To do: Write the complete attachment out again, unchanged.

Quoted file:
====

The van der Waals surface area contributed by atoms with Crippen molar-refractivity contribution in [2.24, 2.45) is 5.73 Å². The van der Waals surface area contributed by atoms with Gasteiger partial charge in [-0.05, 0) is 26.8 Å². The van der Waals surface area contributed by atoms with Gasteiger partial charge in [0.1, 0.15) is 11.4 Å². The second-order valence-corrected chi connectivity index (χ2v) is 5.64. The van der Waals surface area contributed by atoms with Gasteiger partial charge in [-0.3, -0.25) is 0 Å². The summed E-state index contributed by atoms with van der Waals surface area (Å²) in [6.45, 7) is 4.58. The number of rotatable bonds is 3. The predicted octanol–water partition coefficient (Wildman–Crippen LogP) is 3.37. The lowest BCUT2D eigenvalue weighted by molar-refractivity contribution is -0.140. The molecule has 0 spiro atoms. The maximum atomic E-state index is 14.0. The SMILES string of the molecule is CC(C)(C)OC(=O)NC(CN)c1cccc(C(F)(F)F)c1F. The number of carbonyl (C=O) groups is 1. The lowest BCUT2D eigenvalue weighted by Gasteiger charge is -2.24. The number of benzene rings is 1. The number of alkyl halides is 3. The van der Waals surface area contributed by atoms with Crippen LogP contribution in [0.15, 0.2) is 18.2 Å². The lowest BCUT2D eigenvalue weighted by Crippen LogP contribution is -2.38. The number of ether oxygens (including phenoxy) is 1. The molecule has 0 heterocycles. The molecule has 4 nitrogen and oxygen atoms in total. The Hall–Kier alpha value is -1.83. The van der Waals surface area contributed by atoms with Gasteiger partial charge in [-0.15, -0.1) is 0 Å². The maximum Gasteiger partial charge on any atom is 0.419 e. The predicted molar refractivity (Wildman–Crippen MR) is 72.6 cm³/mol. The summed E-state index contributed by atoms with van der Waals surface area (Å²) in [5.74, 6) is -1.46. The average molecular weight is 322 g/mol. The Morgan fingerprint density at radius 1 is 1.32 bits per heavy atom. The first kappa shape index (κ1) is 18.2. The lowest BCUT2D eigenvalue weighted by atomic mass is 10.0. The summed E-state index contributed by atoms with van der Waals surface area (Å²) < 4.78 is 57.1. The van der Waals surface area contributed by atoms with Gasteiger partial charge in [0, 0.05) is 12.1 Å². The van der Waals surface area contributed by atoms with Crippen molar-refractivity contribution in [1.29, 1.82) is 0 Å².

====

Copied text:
The van der Waals surface area contributed by atoms with Crippen molar-refractivity contribution in [2.24, 2.45) is 5.73 Å². The van der Waals surface area contributed by atoms with Gasteiger partial charge in [-0.05, 0) is 26.8 Å². The van der Waals surface area contributed by atoms with Gasteiger partial charge in [0.1, 0.15) is 11.4 Å². The second-order valence-corrected chi connectivity index (χ2v) is 5.64. The van der Waals surface area contributed by atoms with Gasteiger partial charge in [-0.3, -0.25) is 0 Å². The summed E-state index contributed by atoms with van der Waals surface area (Å²) in [6.45, 7) is 4.58. The number of rotatable bonds is 3. The predicted octanol–water partition coefficient (Wildman–Crippen LogP) is 3.37. The lowest BCUT2D eigenvalue weighted by molar-refractivity contribution is -0.140. The molecule has 0 spiro atoms. The maximum atomic E-state index is 14.0. The SMILES string of the molecule is CC(C)(C)OC(=O)NC(CN)c1cccc(C(F)(F)F)c1F. The number of carbonyl (C=O) groups is 1. The lowest BCUT2D eigenvalue weighted by Gasteiger charge is -2.24. The number of benzene rings is 1. The number of alkyl halides is 3. The van der Waals surface area contributed by atoms with Crippen LogP contribution in [0.15, 0.2) is 18.2 Å². The lowest BCUT2D eigenvalue weighted by Crippen LogP contribution is -2.38. The number of ether oxygens (including phenoxy) is 1. The molecule has 0 heterocycles. The molecule has 4 nitrogen and oxygen atoms in total. The Hall–Kier alpha value is -1.83. The van der Waals surface area contributed by atoms with Gasteiger partial charge in [-0.15, -0.1) is 0 Å². The maximum Gasteiger partial charge on any atom is 0.419 e. The predicted molar refractivity (Wildman–Crippen MR) is 72.6 cm³/mol. The summed E-state index contributed by atoms with van der Waals surface area (Å²) in [5.74, 6) is -1.46. The average molecular weight is 322 g/mol. The Morgan fingerprint density at radius 1 is 1.32 bits per heavy atom. The first kappa shape index (κ1) is 18.2. The lowest BCUT2D eigenvalue weighted by atomic mass is 10.0. The summed E-state index contributed by atoms with van der Waals surface area (Å²) < 4.78 is 57.1. The van der Waals surface area contributed by atoms with Gasteiger partial charge in [0, 0.05) is 12.1 Å². The van der Waals surface area contributed by atoms with Crippen molar-refractivity contribution in [1.29, 1.82) is 0 Å².